They contained every single recording made by those who came before them, be it their discovery's, musings, or broken babbling. There was another device, connected to the computer that if pressed, would allow him to record his own thoughts. Tim had yet to press the button, he didn't want to add more bullshit that the next guy would have to shift through. The amount of recordings that were just startled newcomers not realizing that their distress signals weren't reaching anyone who cared, or idiots who after a brief message, forgot to turn the recording off, resulting in 5 hour long epics that were 99.9% silence, was the large majority of the "library archives". He knew this, because he had watched all of it. He still thought back to those missing hours, daydreaming about all of the extra hours of sleep he could of used. As the days have turned to weeks that have turned to months that have turned to years that have turned to periods of time that were so vast that the term centuries didn't seem to do it justice, Tim had learned that sleep was much more important than anything in the library. Because in the end, all of the information in there, no matter how many times the machine had stressed that it wasn't, was useless. No one had escaped the room, at least none of them had, how could he expect to learn anything from these failures?

Five hours into the ten hours, the machine appeared again. Tim was woken up minutes before he appeared. Whenever the machine was near, he got a strange feeling in his throat, like he had swallowed static.

He was pretending to be up and alert when the machine had fully phased in.

"Oh, hey there." He said nonchalantly, pretending to read a transcribed audio log he had picked at random, "Little early, huh?" He was terrified the machine was here early because he knew that Tim had spent the last five hours sleeping. The machine only let Tim sleep at short specified times, any incident where Tim was sleeping without his permission had consequences, effective consequences.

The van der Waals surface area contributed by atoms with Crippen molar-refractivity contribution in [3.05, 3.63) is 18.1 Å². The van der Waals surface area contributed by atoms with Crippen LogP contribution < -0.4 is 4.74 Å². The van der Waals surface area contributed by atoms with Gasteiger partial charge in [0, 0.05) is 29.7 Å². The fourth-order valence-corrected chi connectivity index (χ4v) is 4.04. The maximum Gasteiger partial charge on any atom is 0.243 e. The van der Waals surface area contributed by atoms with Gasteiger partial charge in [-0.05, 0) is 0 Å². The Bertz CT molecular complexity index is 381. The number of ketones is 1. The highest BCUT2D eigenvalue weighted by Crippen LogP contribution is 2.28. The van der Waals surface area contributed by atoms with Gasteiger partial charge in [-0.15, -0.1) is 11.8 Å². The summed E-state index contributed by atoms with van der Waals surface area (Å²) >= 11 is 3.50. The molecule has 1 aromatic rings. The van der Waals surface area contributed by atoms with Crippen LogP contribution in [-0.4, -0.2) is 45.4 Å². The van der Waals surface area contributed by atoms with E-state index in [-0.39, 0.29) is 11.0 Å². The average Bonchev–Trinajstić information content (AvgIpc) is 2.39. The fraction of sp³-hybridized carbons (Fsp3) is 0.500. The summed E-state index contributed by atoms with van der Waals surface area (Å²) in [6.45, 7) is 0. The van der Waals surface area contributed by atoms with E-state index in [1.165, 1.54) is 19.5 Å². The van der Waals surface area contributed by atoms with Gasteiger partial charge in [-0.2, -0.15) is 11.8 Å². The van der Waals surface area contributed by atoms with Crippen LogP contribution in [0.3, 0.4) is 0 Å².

"It is... the movie time, Alan," the machine said.

Tim sighed, and then tried to pass it off as a normal breath.

The machine's camera eyes retracted, and then began expelling a blinding white light that cast images on the opposite wall, functioning in a way similar to a movie projector.

The image currently being displayed was of a man climbing a seemingly endless skyscraper, with only rudimentary climbing gear and ram shackled wooden platforms to help him. He looked down; there were clouds below him. He could hear the man's shocked laughter. He must have came to the same realization that Tim had had, that the skyscraper was so large it had its own atmosphere. Suddenly, the platform started to shake, he tried to pull out his climbing hooks, still stuck in the same place he had lodged it, but abandoned them, deciding instead to take his luck on the wooden platforms. The platforms were falling apart beneath him, below him, and in front of him. It was obvious to Tim that the whole structure was coming down, and that the man had abandoned his only chance at escape. It didn't take long before the man fell with it, and the last thing Tim experienced from the man's point of view was the ground quickly becoming visible and the man saying, in a whisper "I'm sorry".